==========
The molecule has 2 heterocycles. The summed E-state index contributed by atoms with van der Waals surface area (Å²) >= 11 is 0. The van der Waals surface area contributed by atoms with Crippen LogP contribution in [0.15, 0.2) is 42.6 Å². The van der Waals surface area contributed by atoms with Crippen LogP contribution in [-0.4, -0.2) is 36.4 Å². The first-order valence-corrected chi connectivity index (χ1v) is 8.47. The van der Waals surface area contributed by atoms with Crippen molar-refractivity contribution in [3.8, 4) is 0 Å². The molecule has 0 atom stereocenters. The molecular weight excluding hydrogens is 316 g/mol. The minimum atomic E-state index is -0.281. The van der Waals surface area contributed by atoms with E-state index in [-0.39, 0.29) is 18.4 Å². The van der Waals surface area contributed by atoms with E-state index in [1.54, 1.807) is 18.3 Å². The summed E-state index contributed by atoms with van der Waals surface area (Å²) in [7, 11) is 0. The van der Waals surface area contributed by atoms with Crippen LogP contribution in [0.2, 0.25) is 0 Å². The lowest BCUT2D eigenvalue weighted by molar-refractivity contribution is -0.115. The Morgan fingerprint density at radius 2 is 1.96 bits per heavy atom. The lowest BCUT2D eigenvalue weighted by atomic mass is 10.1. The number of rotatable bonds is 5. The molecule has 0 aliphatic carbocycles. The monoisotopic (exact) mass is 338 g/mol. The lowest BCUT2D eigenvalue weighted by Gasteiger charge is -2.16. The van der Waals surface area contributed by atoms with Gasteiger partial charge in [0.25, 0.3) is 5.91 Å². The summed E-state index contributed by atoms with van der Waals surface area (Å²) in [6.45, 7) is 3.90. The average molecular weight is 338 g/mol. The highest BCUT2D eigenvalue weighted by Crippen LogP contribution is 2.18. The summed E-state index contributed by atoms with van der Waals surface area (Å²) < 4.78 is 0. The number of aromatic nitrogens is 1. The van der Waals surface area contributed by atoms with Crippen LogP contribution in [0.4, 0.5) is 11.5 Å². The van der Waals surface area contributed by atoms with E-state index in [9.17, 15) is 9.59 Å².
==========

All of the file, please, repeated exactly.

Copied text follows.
The molecule has 2 heterocycles. The summed E-state index contributed by atoms with van der Waals surface area (Å²) >= 11 is 0. The van der Waals surface area contributed by atoms with Crippen LogP contribution in [0.15, 0.2) is 42.6 Å². The van der Waals surface area contributed by atoms with Crippen LogP contribution in [-0.4, -0.2) is 36.4 Å². The first-order valence-corrected chi connectivity index (χ1v) is 8.47. The van der Waals surface area contributed by atoms with Crippen molar-refractivity contribution in [3.8, 4) is 0 Å². The molecule has 0 atom stereocenters. The molecular weight excluding hydrogens is 316 g/mol. The minimum atomic E-state index is -0.281. The van der Waals surface area contributed by atoms with E-state index in [-0.39, 0.29) is 18.4 Å². The van der Waals surface area contributed by atoms with E-state index in [1.54, 1.807) is 18.3 Å². The summed E-state index contributed by atoms with van der Waals surface area (Å²) in [7, 11) is 0. The van der Waals surface area contributed by atoms with Crippen LogP contribution in [0.2, 0.25) is 0 Å². The lowest BCUT2D eigenvalue weighted by molar-refractivity contribution is -0.115. The Morgan fingerprint density at radius 2 is 1.96 bits per heavy atom. The lowest BCUT2D eigenvalue weighted by atomic mass is 10.1. The number of rotatable bonds is 5. The molecule has 0 aliphatic carbocycles. The monoisotopic (exact) mass is 338 g/mol. The lowest BCUT2D eigenvalue weighted by Gasteiger charge is -2.16. The van der Waals surface area contributed by atoms with Gasteiger partial charge in [0.25, 0.3) is 5.91 Å². The summed E-state index contributed by atoms with van der Waals surface area (Å²) in [6.45, 7) is 3.90. The average molecular weight is 338 g/mol. The highest BCUT2D eigenvalue weighted by Crippen LogP contribution is 2.18. The summed E-state index contributed by atoms with van der Waals surface area (Å²) < 4.78 is 0. The number of aromatic nitrogens is 1. The van der Waals surface area contributed by atoms with Crippen LogP contribution in [0.4, 0.5) is 11.5 Å². The van der Waals surface area contributed by atoms with E-state index in [9.17, 15) is 9.59 Å².